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Crude Oil Outlook for 2020 and 3 Energy Companies Gurus Agree On

The energy markets are constantly being watched by investors, analysts and economists to evaluate global economic conditions and to identify potential investment opportunities. Crude oil is one of the most-followed energy sources in the world as the price trends tend to provide meaningful insight into where the economy is headed. Energy prices generally correlate positively with global economic growth and, as the chart below illustrates, oil prices have crashed during recessionary periods in the U.S., which are marked by the grey areas.


Staying invested in oil contracts or energy companies during these recessionary periods would have led to significant losses for investors, which makes it all the more important to assess where oil prices are headed in 2020.

Fears of a global economic slowdown are overblown; good news for oil

Over the past couple of years, many investors have worried the trade war between the U.S. and China would negatively impact global growth, as these two countries are the largest economies in the world. However, the latest data reveals that both regions are seeing better-than-expected growth. For instance, the U.S. Bureau of Economic Analysis confirmed in early December that the American economy grew at an annualized rate of 2.1% in the third quarter, beating expectations of a 2% improvement. On the other hand, in China, the Caixin/Markit manufacturing purchasing managers' index for November was reported at 51.8, up slightly from 51.7 in October. Any reading above 50 indicates an expected expansion in manufacturing activity.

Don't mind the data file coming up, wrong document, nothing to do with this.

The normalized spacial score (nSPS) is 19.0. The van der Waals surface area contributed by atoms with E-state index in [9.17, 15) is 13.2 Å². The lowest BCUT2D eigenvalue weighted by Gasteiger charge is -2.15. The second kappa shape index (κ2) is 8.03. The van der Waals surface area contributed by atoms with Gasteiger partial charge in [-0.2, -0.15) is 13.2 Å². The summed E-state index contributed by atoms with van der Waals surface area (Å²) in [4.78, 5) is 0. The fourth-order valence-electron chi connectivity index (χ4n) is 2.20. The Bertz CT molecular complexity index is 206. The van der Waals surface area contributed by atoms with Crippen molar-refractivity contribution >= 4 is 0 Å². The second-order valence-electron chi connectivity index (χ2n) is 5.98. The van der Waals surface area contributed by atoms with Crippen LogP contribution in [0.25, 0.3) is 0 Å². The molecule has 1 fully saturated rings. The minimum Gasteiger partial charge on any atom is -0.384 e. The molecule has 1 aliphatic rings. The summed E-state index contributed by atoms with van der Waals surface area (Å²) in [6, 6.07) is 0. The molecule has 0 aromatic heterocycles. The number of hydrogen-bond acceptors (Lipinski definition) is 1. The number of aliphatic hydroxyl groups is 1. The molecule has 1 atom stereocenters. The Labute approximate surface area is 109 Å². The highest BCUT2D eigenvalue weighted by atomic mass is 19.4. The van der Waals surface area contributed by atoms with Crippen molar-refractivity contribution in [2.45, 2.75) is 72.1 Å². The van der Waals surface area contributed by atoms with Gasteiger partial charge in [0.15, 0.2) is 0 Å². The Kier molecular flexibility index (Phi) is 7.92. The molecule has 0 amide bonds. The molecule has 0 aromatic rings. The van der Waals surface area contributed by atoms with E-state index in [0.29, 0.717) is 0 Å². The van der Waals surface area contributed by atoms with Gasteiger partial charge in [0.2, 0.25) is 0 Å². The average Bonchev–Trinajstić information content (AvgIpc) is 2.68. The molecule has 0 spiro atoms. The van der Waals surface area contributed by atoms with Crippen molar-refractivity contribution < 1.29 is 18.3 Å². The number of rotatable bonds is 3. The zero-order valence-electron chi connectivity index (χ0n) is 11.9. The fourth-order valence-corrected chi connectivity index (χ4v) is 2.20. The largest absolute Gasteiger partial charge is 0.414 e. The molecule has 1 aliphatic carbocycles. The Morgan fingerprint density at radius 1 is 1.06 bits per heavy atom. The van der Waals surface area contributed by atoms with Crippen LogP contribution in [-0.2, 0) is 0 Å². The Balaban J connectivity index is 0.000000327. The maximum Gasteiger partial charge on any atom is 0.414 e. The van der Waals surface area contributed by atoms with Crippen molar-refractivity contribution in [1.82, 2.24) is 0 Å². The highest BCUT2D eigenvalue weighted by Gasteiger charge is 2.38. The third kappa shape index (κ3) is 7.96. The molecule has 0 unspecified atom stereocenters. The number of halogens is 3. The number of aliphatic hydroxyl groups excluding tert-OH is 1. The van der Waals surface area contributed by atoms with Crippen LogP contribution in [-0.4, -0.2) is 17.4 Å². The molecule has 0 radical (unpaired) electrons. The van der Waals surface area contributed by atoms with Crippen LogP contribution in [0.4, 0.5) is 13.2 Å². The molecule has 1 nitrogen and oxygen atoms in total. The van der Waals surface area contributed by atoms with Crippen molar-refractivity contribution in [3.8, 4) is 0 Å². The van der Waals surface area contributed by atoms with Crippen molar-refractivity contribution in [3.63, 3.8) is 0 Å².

As expected, this increased level of business activity resulted in higher demand for oil. According to data from the International Energy Authority, global oil demand in the third quarter grew by 1.1 million barrels per day. China was the largest contributor to this growth with an increase of 640,000 barrels on a year-over-year basis.

On the back of successful trade negotiations between the U.S. and China, IHS Markit now projects the global economy will grow 2.5% in 2020 and 2.7% in 2021. In its annual Top-10 Economic Predictions report released last Friday, the company confirmed that global recession odds are falling due to the latest geopolitical developments.

While this is good news for oil markets in general, the decelerating growth rates in China and the maturing nature of emerging market economies are not positive developments. A drastic decline in oil prices, however, cannot be expected in 2020 based on these forecasts.

Production cuts continue; more good news for oil

On Dec. 6, OPEC agreed to deepen production cuts by an additional 500,000 barrels a day through March 2020. Along with this decision, Saudi Arabia's Energy Minister, Prince Abdulaziz bin Salman, confirmed the country would extend a voluntary cut of 400,000 barrels a day as well. This brings the total reduction in output to 2.1 million barrels a day.

This reduction in supply is meant to stabilize oil prices and prevent a sharp decline of a similar nature to what happened in 2014-15. Neil Beveridge, an energy analyst at Bernstein, commented on this decision in a note: